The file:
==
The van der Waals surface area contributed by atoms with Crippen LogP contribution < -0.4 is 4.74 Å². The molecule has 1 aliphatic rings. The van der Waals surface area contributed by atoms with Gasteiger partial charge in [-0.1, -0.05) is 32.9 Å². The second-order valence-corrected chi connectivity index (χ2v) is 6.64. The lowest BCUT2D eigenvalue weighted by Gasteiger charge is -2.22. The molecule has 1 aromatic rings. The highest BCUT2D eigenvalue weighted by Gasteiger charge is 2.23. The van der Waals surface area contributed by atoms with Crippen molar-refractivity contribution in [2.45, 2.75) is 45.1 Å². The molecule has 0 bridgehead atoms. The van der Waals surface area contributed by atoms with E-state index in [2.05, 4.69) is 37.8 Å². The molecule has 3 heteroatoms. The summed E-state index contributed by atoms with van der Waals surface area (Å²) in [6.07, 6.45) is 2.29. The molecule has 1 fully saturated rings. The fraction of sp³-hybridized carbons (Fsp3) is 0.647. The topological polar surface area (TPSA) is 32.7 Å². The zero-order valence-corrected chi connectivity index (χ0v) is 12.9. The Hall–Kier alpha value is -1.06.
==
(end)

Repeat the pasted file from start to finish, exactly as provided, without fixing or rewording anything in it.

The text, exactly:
The van der Waals surface area contributed by atoms with Crippen LogP contribution < -0.4 is 4.74 Å². The molecule has 1 aliphatic rings. The van der Waals surface area contributed by atoms with Gasteiger partial charge in [-0.1, -0.05) is 32.9 Å². The second-order valence-corrected chi connectivity index (χ2v) is 6.64. The lowest BCUT2D eigenvalue weighted by Gasteiger charge is -2.22. The molecule has 1 aromatic rings. The highest BCUT2D eigenvalue weighted by Gasteiger charge is 2.23. The van der Waals surface area contributed by atoms with Crippen molar-refractivity contribution in [2.45, 2.75) is 45.1 Å². The molecule has 0 bridgehead atoms. The van der Waals surface area contributed by atoms with E-state index in [2.05, 4.69) is 37.8 Å². The molecule has 3 heteroatoms. The summed E-state index contributed by atoms with van der Waals surface area (Å²) in [6.07, 6.45) is 2.29. The molecule has 1 fully saturated rings. The fraction of sp³-hybridized carbons (Fsp3) is 0.647. The topological polar surface area (TPSA) is 32.7 Å². The zero-order valence-corrected chi connectivity index (χ0v) is 12.9. The Hall–Kier alpha value is -1.06.